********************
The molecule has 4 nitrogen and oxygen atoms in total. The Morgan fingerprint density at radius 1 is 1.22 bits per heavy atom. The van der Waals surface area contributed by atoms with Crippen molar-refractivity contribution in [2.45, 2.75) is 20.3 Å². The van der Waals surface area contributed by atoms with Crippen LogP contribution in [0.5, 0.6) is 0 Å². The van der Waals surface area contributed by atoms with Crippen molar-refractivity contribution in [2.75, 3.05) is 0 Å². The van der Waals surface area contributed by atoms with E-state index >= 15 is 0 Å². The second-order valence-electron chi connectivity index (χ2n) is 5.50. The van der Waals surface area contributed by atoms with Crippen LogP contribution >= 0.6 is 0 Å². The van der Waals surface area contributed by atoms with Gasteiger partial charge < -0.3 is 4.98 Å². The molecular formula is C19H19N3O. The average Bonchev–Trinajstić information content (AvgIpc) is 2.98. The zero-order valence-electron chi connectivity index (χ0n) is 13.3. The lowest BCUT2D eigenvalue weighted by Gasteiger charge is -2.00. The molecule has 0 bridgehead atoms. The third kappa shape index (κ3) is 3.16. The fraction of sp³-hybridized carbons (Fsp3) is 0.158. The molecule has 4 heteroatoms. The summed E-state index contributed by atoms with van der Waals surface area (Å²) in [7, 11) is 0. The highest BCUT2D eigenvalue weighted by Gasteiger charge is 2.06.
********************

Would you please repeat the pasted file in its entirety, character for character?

The molecule has 4 nitrogen and oxygen atoms in total. The Morgan fingerprint density at radius 1 is 1.22 bits per heavy atom. The van der Waals surface area contributed by atoms with Crippen molar-refractivity contribution in [2.45, 2.75) is 20.3 Å². The van der Waals surface area contributed by atoms with Crippen LogP contribution in [0.5, 0.6) is 0 Å². The van der Waals surface area contributed by atoms with Crippen molar-refractivity contribution in [2.75, 3.05) is 0 Å². The van der Waals surface area contributed by atoms with E-state index >= 15 is 0 Å². The second-order valence-electron chi connectivity index (χ2n) is 5.50. The van der Waals surface area contributed by atoms with Crippen LogP contribution >= 0.6 is 0 Å². The van der Waals surface area contributed by atoms with Gasteiger partial charge < -0.3 is 4.98 Å². The molecular formula is C19H19N3O. The average Bonchev–Trinajstić information content (AvgIpc) is 2.98. The zero-order valence-electron chi connectivity index (χ0n) is 13.3. The lowest BCUT2D eigenvalue weighted by Gasteiger charge is -2.00. The molecule has 0 bridgehead atoms. The third kappa shape index (κ3) is 3.16. The fraction of sp³-hybridized carbons (Fsp3) is 0.158. The molecule has 4 heteroatoms. The summed E-state index contributed by atoms with van der Waals surface area (Å²) in [7, 11) is 0. The highest BCUT2D eigenvalue weighted by Gasteiger charge is 2.06.